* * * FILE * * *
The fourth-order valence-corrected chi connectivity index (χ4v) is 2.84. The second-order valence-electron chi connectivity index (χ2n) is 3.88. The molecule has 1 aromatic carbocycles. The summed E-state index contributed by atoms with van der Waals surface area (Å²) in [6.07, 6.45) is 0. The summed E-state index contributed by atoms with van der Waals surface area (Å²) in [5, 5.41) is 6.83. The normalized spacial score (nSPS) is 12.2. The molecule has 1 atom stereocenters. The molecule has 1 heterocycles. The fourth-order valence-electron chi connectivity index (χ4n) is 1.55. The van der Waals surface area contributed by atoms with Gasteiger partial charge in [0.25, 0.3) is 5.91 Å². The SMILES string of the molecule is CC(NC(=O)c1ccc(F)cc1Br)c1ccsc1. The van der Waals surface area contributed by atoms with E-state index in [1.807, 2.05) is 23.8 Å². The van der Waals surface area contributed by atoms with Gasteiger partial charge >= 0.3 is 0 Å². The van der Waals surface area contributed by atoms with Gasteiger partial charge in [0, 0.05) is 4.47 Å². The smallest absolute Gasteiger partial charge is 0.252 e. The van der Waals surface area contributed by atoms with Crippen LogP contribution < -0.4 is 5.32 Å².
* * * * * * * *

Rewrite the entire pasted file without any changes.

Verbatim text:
The fourth-order valence-corrected chi connectivity index (χ4v) is 2.84. The second-order valence-electron chi connectivity index (χ2n) is 3.88. The molecule has 1 aromatic carbocycles. The summed E-state index contributed by atoms with van der Waals surface area (Å²) in [6.07, 6.45) is 0. The summed E-state index contributed by atoms with van der Waals surface area (Å²) in [5, 5.41) is 6.83. The normalized spacial score (nSPS) is 12.2. The molecule has 1 atom stereocenters. The molecule has 1 heterocycles. The fourth-order valence-electron chi connectivity index (χ4n) is 1.55. The van der Waals surface area contributed by atoms with Gasteiger partial charge in [0.25, 0.3) is 5.91 Å². The SMILES string of the molecule is CC(NC(=O)c1ccc(F)cc1Br)c1ccsc1. The van der Waals surface area contributed by atoms with E-state index in [1.807, 2.05) is 23.8 Å². The van der Waals surface area contributed by atoms with Gasteiger partial charge >= 0.3 is 0 Å². The van der Waals surface area contributed by atoms with Gasteiger partial charge in [0, 0.05) is 4.47 Å². The smallest absolute Gasteiger partial charge is 0.252 e. The van der Waals surface area contributed by atoms with Crippen LogP contribution < -0.4 is 5.32 Å².